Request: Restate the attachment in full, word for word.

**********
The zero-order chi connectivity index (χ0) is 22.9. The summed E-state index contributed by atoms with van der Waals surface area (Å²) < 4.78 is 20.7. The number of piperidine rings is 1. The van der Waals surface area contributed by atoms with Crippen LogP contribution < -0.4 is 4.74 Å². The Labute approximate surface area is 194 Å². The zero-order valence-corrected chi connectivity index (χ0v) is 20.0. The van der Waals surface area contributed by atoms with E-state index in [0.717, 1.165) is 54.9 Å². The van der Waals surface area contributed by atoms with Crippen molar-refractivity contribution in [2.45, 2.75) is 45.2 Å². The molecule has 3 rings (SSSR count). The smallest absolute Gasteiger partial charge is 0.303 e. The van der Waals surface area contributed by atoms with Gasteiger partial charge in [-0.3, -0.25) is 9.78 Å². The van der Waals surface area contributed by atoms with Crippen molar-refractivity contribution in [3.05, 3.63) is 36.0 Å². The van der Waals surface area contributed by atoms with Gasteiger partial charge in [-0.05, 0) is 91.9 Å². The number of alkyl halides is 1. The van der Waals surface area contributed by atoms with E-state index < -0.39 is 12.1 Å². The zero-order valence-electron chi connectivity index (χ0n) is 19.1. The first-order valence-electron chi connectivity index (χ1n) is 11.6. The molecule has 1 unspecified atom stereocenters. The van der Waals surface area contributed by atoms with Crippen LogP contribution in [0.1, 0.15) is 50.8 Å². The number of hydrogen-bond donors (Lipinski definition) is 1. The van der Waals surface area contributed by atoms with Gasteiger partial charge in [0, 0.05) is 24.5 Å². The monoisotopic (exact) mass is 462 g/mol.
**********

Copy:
The zero-order chi connectivity index (χ0) is 22.9. The summed E-state index contributed by atoms with van der Waals surface area (Å²) < 4.78 is 20.7. The number of piperidine rings is 1. The van der Waals surface area contributed by atoms with Crippen LogP contribution < -0.4 is 4.74 Å². The Labute approximate surface area is 194 Å². The zero-order valence-corrected chi connectivity index (χ0v) is 20.0. The van der Waals surface area contributed by atoms with E-state index in [0.717, 1.165) is 54.9 Å². The van der Waals surface area contributed by atoms with Crippen molar-refractivity contribution in [2.45, 2.75) is 45.2 Å². The molecule has 3 rings (SSSR count). The smallest absolute Gasteiger partial charge is 0.303 e. The van der Waals surface area contributed by atoms with Gasteiger partial charge in [-0.3, -0.25) is 9.78 Å². The van der Waals surface area contributed by atoms with Crippen molar-refractivity contribution in [3.05, 3.63) is 36.0 Å². The van der Waals surface area contributed by atoms with Gasteiger partial charge in [-0.05, 0) is 91.9 Å². The number of alkyl halides is 1. The van der Waals surface area contributed by atoms with E-state index < -0.39 is 12.1 Å². The zero-order valence-electron chi connectivity index (χ0n) is 19.1. The first-order valence-electron chi connectivity index (χ1n) is 11.6. The molecule has 1 unspecified atom stereocenters. The van der Waals surface area contributed by atoms with Crippen LogP contribution in [0.1, 0.15) is 50.8 Å². The number of hydrogen-bond donors (Lipinski definition) is 1. The van der Waals surface area contributed by atoms with Gasteiger partial charge in [0, 0.05) is 24.5 Å². The monoisotopic (exact) mass is 462 g/mol.